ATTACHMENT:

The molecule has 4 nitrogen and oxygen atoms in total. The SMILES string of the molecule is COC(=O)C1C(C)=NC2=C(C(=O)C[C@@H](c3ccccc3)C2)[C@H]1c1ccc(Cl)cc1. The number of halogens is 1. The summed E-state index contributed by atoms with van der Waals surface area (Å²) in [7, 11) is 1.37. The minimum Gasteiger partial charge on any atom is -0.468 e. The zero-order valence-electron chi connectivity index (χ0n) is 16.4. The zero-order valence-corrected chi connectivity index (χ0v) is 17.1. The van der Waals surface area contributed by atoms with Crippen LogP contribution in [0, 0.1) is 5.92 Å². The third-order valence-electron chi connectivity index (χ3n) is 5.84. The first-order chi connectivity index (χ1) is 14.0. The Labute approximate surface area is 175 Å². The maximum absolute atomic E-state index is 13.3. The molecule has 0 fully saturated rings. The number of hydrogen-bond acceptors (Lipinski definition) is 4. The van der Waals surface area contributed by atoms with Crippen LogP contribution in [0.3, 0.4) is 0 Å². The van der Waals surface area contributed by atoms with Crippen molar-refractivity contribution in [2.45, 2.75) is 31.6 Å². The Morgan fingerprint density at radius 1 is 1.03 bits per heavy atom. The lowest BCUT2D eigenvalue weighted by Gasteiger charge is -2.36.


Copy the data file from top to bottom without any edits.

The molecule has 4 nitrogen and oxygen atoms in total. The SMILES string of the molecule is COC(=O)C1C(C)=NC2=C(C(=O)C[C@@H](c3ccccc3)C2)[C@H]1c1ccc(Cl)cc1. The number of halogens is 1. The summed E-state index contributed by atoms with van der Waals surface area (Å²) in [7, 11) is 1.37. The minimum Gasteiger partial charge on any atom is -0.468 e. The zero-order valence-electron chi connectivity index (χ0n) is 16.4. The zero-order valence-corrected chi connectivity index (χ0v) is 17.1. The van der Waals surface area contributed by atoms with Crippen LogP contribution in [0, 0.1) is 5.92 Å². The third-order valence-electron chi connectivity index (χ3n) is 5.84. The first-order chi connectivity index (χ1) is 14.0. The Labute approximate surface area is 175 Å². The maximum absolute atomic E-state index is 13.3. The molecule has 0 fully saturated rings. The number of hydrogen-bond acceptors (Lipinski definition) is 4. The van der Waals surface area contributed by atoms with Crippen LogP contribution in [0.3, 0.4) is 0 Å². The van der Waals surface area contributed by atoms with Crippen molar-refractivity contribution in [2.45, 2.75) is 31.6 Å². The Morgan fingerprint density at radius 1 is 1.03 bits per heavy atom. The lowest BCUT2D eigenvalue weighted by Gasteiger charge is -2.36.